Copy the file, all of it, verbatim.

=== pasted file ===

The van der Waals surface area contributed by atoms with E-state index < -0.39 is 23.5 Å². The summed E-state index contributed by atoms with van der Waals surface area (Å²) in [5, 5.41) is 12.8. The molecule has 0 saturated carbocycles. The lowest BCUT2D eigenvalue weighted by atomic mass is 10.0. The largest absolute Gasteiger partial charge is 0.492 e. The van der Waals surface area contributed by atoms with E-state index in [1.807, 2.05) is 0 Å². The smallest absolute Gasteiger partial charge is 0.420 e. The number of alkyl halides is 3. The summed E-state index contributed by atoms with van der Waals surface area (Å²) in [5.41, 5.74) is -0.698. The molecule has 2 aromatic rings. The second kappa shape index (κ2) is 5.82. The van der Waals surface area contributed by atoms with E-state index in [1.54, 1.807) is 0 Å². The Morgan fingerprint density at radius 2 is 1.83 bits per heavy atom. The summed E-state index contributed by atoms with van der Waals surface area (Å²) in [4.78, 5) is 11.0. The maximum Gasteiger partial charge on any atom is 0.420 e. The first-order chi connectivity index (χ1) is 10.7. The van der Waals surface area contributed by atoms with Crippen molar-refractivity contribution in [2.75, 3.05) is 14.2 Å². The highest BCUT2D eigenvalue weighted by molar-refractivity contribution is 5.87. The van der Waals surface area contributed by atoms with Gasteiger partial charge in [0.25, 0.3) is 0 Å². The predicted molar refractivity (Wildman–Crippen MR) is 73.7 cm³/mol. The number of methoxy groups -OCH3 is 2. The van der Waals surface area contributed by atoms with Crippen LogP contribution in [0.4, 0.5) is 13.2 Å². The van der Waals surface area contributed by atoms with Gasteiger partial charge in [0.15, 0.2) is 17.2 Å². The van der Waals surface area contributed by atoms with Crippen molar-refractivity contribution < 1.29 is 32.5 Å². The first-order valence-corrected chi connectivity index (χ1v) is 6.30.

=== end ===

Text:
The van der Waals surface area contributed by atoms with E-state index < -0.39 is 23.5 Å². The summed E-state index contributed by atoms with van der Waals surface area (Å²) in [5, 5.41) is 12.8. The molecule has 0 saturated carbocycles. The lowest BCUT2D eigenvalue weighted by atomic mass is 10.0. The largest absolute Gasteiger partial charge is 0.492 e. The van der Waals surface area contributed by atoms with E-state index in [1.807, 2.05) is 0 Å². The smallest absolute Gasteiger partial charge is 0.420 e. The number of alkyl halides is 3. The summed E-state index contributed by atoms with van der Waals surface area (Å²) in [5.41, 5.74) is -0.698. The molecule has 2 aromatic rings. The second kappa shape index (κ2) is 5.82. The van der Waals surface area contributed by atoms with E-state index in [1.54, 1.807) is 0 Å². The Morgan fingerprint density at radius 2 is 1.83 bits per heavy atom. The summed E-state index contributed by atoms with van der Waals surface area (Å²) in [4.78, 5) is 11.0. The maximum Gasteiger partial charge on any atom is 0.420 e. The first-order chi connectivity index (χ1) is 10.7. The van der Waals surface area contributed by atoms with Crippen molar-refractivity contribution in [2.75, 3.05) is 14.2 Å². The highest BCUT2D eigenvalue weighted by molar-refractivity contribution is 5.87. The van der Waals surface area contributed by atoms with Gasteiger partial charge in [0.25, 0.3) is 0 Å². The predicted molar refractivity (Wildman–Crippen MR) is 73.7 cm³/mol. The number of methoxy groups -OCH3 is 2. The van der Waals surface area contributed by atoms with Crippen LogP contribution in [0.4, 0.5) is 13.2 Å². The van der Waals surface area contributed by atoms with Gasteiger partial charge in [0.15, 0.2) is 17.2 Å². The van der Waals surface area contributed by atoms with Crippen molar-refractivity contribution < 1.29 is 32.5 Å². The first-order valence-corrected chi connectivity index (χ1v) is 6.30.